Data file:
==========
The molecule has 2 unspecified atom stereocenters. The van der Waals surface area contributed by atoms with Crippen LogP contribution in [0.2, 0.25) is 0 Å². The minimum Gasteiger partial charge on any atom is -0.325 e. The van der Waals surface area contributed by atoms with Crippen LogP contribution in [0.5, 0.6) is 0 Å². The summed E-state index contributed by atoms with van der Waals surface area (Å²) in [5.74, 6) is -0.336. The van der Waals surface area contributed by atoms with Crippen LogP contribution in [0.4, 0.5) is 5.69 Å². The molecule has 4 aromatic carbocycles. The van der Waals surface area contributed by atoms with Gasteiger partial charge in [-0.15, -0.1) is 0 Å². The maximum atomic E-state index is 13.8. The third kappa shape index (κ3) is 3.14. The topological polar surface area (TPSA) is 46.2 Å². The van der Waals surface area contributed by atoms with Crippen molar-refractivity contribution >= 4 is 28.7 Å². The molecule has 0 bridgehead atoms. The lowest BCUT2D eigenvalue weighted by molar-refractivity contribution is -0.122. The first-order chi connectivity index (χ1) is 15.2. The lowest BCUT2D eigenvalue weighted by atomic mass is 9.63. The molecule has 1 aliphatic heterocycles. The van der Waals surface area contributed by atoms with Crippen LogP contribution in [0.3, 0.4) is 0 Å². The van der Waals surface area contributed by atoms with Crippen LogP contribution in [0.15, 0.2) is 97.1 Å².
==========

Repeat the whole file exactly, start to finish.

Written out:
The molecule has 2 unspecified atom stereocenters. The van der Waals surface area contributed by atoms with Crippen LogP contribution in [0.2, 0.25) is 0 Å². The minimum Gasteiger partial charge on any atom is -0.325 e. The van der Waals surface area contributed by atoms with Crippen LogP contribution in [0.5, 0.6) is 0 Å². The summed E-state index contributed by atoms with van der Waals surface area (Å²) in [5.74, 6) is -0.336. The van der Waals surface area contributed by atoms with Crippen LogP contribution in [0.4, 0.5) is 5.69 Å². The molecule has 4 aromatic carbocycles. The van der Waals surface area contributed by atoms with Gasteiger partial charge in [-0.15, -0.1) is 0 Å². The maximum atomic E-state index is 13.8. The third kappa shape index (κ3) is 3.14. The topological polar surface area (TPSA) is 46.2 Å². The van der Waals surface area contributed by atoms with Crippen molar-refractivity contribution >= 4 is 28.7 Å². The molecule has 0 bridgehead atoms. The lowest BCUT2D eigenvalue weighted by molar-refractivity contribution is -0.122. The first-order chi connectivity index (χ1) is 15.2. The lowest BCUT2D eigenvalue weighted by atomic mass is 9.63. The molecule has 1 aliphatic heterocycles. The van der Waals surface area contributed by atoms with Crippen LogP contribution in [0.3, 0.4) is 0 Å². The van der Waals surface area contributed by atoms with Crippen LogP contribution in [0.15, 0.2) is 97.1 Å².